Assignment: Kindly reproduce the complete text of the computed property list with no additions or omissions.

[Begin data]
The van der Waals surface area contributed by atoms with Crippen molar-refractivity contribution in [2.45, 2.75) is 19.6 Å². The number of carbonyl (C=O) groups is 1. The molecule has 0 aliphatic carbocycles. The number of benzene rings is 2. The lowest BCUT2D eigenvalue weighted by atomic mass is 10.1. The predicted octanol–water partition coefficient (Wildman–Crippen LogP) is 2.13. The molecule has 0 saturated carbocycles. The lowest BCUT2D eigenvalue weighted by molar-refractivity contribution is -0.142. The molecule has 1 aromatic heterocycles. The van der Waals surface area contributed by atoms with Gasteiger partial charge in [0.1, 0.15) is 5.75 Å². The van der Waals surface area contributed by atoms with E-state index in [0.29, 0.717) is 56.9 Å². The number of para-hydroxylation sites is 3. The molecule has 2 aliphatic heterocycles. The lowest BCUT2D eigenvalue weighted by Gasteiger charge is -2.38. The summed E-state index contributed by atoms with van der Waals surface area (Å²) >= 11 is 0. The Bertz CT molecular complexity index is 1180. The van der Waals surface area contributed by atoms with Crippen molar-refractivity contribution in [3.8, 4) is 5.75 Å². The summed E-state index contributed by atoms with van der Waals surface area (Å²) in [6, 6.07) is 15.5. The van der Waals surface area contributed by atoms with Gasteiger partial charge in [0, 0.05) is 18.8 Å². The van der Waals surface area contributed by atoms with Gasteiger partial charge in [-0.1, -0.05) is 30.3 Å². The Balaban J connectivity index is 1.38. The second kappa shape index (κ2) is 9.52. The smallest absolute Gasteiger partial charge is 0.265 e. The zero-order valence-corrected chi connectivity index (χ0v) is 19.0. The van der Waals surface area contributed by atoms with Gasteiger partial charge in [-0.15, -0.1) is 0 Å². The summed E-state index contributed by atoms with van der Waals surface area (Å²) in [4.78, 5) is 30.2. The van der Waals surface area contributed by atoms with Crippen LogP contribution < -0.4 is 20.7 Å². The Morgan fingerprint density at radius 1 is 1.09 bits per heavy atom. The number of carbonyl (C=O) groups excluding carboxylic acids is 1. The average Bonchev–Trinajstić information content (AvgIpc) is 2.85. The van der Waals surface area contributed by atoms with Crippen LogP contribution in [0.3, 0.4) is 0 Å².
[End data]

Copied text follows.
The van der Waals surface area contributed by atoms with Crippen molar-refractivity contribution in [2.45, 2.75) is 19.6 Å². The number of carbonyl (C=O) groups is 1. The molecule has 0 aliphatic carbocycles. The number of benzene rings is 2. The lowest BCUT2D eigenvalue weighted by atomic mass is 10.1. The predicted octanol–water partition coefficient (Wildman–Crippen LogP) is 2.13. The molecule has 0 saturated carbocycles. The lowest BCUT2D eigenvalue weighted by molar-refractivity contribution is -0.142. The molecule has 1 aromatic heterocycles. The van der Waals surface area contributed by atoms with Gasteiger partial charge in [0.1, 0.15) is 5.75 Å². The van der Waals surface area contributed by atoms with E-state index in [0.29, 0.717) is 56.9 Å². The number of para-hydroxylation sites is 3. The molecule has 2 aliphatic heterocycles. The lowest BCUT2D eigenvalue weighted by Gasteiger charge is -2.38. The summed E-state index contributed by atoms with van der Waals surface area (Å²) >= 11 is 0. The Bertz CT molecular complexity index is 1180. The van der Waals surface area contributed by atoms with Crippen molar-refractivity contribution in [3.8, 4) is 5.75 Å². The summed E-state index contributed by atoms with van der Waals surface area (Å²) in [6, 6.07) is 15.5. The van der Waals surface area contributed by atoms with Gasteiger partial charge in [0, 0.05) is 18.8 Å². The van der Waals surface area contributed by atoms with Gasteiger partial charge in [-0.1, -0.05) is 30.3 Å². The Balaban J connectivity index is 1.38. The second kappa shape index (κ2) is 9.52. The smallest absolute Gasteiger partial charge is 0.265 e. The zero-order valence-corrected chi connectivity index (χ0v) is 19.0. The van der Waals surface area contributed by atoms with Gasteiger partial charge in [-0.15, -0.1) is 0 Å². The summed E-state index contributed by atoms with van der Waals surface area (Å²) in [4.78, 5) is 30.2. The van der Waals surface area contributed by atoms with Crippen LogP contribution < -0.4 is 20.7 Å². The Morgan fingerprint density at radius 1 is 1.09 bits per heavy atom. The number of carbonyl (C=O) groups excluding carboxylic acids is 1. The average Bonchev–Trinajstić information content (AvgIpc) is 2.85. The van der Waals surface area contributed by atoms with Crippen LogP contribution in [0.3, 0.4) is 0 Å².